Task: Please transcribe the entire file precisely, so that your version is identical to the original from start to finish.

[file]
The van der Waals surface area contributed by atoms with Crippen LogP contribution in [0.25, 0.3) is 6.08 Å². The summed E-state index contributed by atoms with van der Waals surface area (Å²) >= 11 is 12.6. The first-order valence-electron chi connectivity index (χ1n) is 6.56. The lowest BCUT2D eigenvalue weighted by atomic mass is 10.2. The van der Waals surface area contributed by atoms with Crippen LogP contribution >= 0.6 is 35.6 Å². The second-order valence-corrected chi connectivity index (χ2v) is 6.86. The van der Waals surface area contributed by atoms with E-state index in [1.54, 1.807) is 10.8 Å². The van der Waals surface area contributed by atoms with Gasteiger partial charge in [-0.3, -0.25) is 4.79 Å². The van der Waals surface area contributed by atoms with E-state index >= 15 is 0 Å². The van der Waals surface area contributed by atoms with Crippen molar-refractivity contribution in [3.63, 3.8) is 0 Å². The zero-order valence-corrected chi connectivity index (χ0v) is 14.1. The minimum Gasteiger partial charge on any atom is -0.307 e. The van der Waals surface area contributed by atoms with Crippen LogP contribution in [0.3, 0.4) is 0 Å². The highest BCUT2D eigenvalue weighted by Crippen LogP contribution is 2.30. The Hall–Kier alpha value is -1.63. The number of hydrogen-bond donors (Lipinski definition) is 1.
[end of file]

The van der Waals surface area contributed by atoms with Crippen LogP contribution in [0.25, 0.3) is 6.08 Å². The summed E-state index contributed by atoms with van der Waals surface area (Å²) >= 11 is 12.6. The first-order valence-electron chi connectivity index (χ1n) is 6.56. The lowest BCUT2D eigenvalue weighted by atomic mass is 10.2. The van der Waals surface area contributed by atoms with Crippen LogP contribution >= 0.6 is 35.6 Å². The second-order valence-corrected chi connectivity index (χ2v) is 6.86. The van der Waals surface area contributed by atoms with E-state index in [1.54, 1.807) is 10.8 Å². The van der Waals surface area contributed by atoms with Gasteiger partial charge in [-0.3, -0.25) is 4.79 Å². The van der Waals surface area contributed by atoms with E-state index >= 15 is 0 Å². The van der Waals surface area contributed by atoms with Crippen molar-refractivity contribution in [3.63, 3.8) is 0 Å². The zero-order valence-corrected chi connectivity index (χ0v) is 14.1. The minimum Gasteiger partial charge on any atom is -0.307 e. The van der Waals surface area contributed by atoms with Crippen LogP contribution in [0.3, 0.4) is 0 Å². The highest BCUT2D eigenvalue weighted by Crippen LogP contribution is 2.30. The Hall–Kier alpha value is -1.63. The number of hydrogen-bond donors (Lipinski definition) is 1.